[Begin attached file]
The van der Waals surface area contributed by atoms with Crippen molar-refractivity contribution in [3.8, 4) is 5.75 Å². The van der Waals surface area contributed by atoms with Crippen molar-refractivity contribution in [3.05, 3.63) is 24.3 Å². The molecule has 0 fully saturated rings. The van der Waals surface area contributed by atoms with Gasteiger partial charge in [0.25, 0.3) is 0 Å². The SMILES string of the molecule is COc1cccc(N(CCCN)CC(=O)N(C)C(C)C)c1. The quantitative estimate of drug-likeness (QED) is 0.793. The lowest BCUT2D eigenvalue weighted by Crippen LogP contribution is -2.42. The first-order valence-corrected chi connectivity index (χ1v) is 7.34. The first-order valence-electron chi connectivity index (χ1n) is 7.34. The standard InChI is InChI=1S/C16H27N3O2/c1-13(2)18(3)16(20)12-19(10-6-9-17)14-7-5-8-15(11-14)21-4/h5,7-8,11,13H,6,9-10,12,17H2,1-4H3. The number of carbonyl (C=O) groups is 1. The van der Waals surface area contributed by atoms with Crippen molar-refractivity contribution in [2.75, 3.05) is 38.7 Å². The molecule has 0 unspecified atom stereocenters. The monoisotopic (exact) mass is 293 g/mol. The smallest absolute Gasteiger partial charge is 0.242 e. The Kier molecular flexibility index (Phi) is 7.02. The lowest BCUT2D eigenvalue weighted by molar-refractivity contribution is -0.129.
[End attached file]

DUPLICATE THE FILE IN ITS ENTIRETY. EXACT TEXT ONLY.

The van der Waals surface area contributed by atoms with Crippen molar-refractivity contribution in [3.8, 4) is 5.75 Å². The van der Waals surface area contributed by atoms with Crippen molar-refractivity contribution in [3.05, 3.63) is 24.3 Å². The molecule has 0 fully saturated rings. The van der Waals surface area contributed by atoms with Gasteiger partial charge in [0.25, 0.3) is 0 Å². The SMILES string of the molecule is COc1cccc(N(CCCN)CC(=O)N(C)C(C)C)c1. The quantitative estimate of drug-likeness (QED) is 0.793. The lowest BCUT2D eigenvalue weighted by Crippen LogP contribution is -2.42. The first-order valence-corrected chi connectivity index (χ1v) is 7.34. The first-order valence-electron chi connectivity index (χ1n) is 7.34. The standard InChI is InChI=1S/C16H27N3O2/c1-13(2)18(3)16(20)12-19(10-6-9-17)14-7-5-8-15(11-14)21-4/h5,7-8,11,13H,6,9-10,12,17H2,1-4H3. The number of carbonyl (C=O) groups is 1. The van der Waals surface area contributed by atoms with Crippen molar-refractivity contribution in [2.75, 3.05) is 38.7 Å². The molecule has 0 unspecified atom stereocenters. The monoisotopic (exact) mass is 293 g/mol. The smallest absolute Gasteiger partial charge is 0.242 e. The Kier molecular flexibility index (Phi) is 7.02. The lowest BCUT2D eigenvalue weighted by molar-refractivity contribution is -0.129.